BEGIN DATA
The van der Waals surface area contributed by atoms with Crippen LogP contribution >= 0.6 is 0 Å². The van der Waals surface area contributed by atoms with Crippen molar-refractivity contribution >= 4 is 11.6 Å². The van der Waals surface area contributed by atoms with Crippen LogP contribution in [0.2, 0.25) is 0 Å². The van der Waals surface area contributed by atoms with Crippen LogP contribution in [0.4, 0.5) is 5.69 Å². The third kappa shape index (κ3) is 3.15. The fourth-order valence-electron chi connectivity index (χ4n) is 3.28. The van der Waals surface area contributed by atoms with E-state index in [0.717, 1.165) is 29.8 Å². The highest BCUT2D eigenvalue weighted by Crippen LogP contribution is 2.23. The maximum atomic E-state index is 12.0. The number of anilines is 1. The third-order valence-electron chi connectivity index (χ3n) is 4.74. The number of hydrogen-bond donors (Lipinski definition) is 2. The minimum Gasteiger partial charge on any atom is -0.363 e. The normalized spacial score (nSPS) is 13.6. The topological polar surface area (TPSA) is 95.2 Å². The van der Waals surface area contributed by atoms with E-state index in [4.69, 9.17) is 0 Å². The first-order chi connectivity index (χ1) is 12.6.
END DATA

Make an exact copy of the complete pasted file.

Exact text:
The van der Waals surface area contributed by atoms with Crippen LogP contribution >= 0.6 is 0 Å². The van der Waals surface area contributed by atoms with Crippen molar-refractivity contribution >= 4 is 11.6 Å². The van der Waals surface area contributed by atoms with Crippen LogP contribution in [0.2, 0.25) is 0 Å². The van der Waals surface area contributed by atoms with Crippen LogP contribution in [0.4, 0.5) is 5.69 Å². The third kappa shape index (κ3) is 3.15. The fourth-order valence-electron chi connectivity index (χ4n) is 3.28. The van der Waals surface area contributed by atoms with E-state index in [0.717, 1.165) is 29.8 Å². The highest BCUT2D eigenvalue weighted by Crippen LogP contribution is 2.23. The maximum atomic E-state index is 12.0. The number of anilines is 1. The third-order valence-electron chi connectivity index (χ3n) is 4.74. The number of hydrogen-bond donors (Lipinski definition) is 2. The minimum Gasteiger partial charge on any atom is -0.363 e. The normalized spacial score (nSPS) is 13.6. The topological polar surface area (TPSA) is 95.2 Å². The van der Waals surface area contributed by atoms with E-state index in [4.69, 9.17) is 0 Å². The first-order chi connectivity index (χ1) is 12.6.